In the wake of the COVID-19 pandemic, Victory Baptist Church in Dedham, Massachusetts, was careful to follow all the guidelines laid out by government officials.
As restrictions begin to ease across the country, the church decided to move to holding services in person while strictly following social distancing guidelines. Its leaders came up with a plan to start holding these “social-distanced services” on Mother’s Day, having no more than 10 people gathered at a time.
This was completely in line with the Massachusetts governor’s COVID-19 emergency order, which restricts gatherings to 10 people or less.
But Dedham town officials were not content to let that happen, sending Victory Baptist Church a cease-and-desist letter and forbidding churches to meet at all—even with less than 10 people.
The church complied, but Pastor Nick White also knew his church was being unfairly targeted and harassed. So he reached out to the ADF Church Alliance for help.
This week, the ADF Church Alliance sent a letter calling on Dedham town officials to rescind their order and allow Victory Baptist Church to meet for their “social-distanced services.”
Victory Baptist Church’s services not only comply with the governor’s order, but also take additional steps to ensure the safety of their attendees. In addition to keeping the gatherings to 10 people or less, the church intends to:
- limit each service to no more than one hour and place a one-hour buffer between services to do a deep sanitization of the church after each service;
- take each congregant’s temperature at the door with an infrared, non-contact thermometer and prohibit anyone with a temperature of 99 degrees or above from entering the church;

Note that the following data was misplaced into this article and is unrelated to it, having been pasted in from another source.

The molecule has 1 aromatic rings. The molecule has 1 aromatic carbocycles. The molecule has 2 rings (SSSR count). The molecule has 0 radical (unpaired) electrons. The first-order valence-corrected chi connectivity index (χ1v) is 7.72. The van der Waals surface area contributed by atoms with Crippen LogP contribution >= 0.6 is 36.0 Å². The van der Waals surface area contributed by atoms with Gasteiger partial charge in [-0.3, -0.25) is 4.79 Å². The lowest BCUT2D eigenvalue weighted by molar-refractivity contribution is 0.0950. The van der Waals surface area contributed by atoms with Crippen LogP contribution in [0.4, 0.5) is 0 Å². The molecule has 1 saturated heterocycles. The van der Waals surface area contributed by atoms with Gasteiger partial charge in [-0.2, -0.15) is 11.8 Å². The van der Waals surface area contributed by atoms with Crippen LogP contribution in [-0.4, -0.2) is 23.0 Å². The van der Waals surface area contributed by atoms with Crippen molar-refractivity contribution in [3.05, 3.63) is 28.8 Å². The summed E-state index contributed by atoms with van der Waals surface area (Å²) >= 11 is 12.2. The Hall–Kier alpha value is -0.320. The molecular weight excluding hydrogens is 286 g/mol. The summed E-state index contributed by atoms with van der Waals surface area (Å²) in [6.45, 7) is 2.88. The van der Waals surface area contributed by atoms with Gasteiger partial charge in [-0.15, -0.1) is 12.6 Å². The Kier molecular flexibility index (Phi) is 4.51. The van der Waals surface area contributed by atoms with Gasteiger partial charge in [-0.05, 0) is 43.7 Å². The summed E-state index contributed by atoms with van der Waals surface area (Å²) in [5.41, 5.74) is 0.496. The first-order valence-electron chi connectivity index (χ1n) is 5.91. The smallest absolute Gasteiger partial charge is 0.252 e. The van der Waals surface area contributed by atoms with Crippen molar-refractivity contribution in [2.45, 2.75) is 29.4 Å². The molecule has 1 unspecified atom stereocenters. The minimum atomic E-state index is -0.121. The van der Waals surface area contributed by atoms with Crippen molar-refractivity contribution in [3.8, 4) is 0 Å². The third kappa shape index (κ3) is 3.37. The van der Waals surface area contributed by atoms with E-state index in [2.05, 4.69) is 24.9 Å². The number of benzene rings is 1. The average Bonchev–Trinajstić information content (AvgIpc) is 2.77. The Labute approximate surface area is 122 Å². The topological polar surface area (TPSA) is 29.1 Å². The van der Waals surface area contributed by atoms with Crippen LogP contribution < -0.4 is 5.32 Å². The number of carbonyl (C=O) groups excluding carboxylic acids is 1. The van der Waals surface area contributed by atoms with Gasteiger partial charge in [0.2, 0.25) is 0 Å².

- provide and require congregants to wear latex- and powder-free gloves and a mask; and
- space each chair eight feet apart.
Pastor White also asked elderly congregants and those with underlying health conditions “to stay home” for their health and safety.
The Town of Dedham is not punishing other groups for meeting in groups of 10 or less, so there’s no reason this church should be kept from meeting within those guidelines as well. As ADF Senior Counsel Ryan Tucker put it: “The only apparent explanation is that the town wants to harass this church.”
Churches and other religious organizations cannot be treated worse than secular organizations—the Supreme Court has made that clear. But that is exactly what is happening in Dedham, Massachusetts.
Even in the wake of COVID-19, our constitutional rights do not disappear.
The ADF Church Alliance is dedicated to defending the constitutional rights of churches like Victory Baptist Church, even during a global pandemic. During this time, ADF has either directly advised or equipped others to advise upwards of 2,000 churches and ministries—in virtually every state.
Learn more about the work that the ADF Church Alliance is doing on behalf of churches and how your church can become a member.
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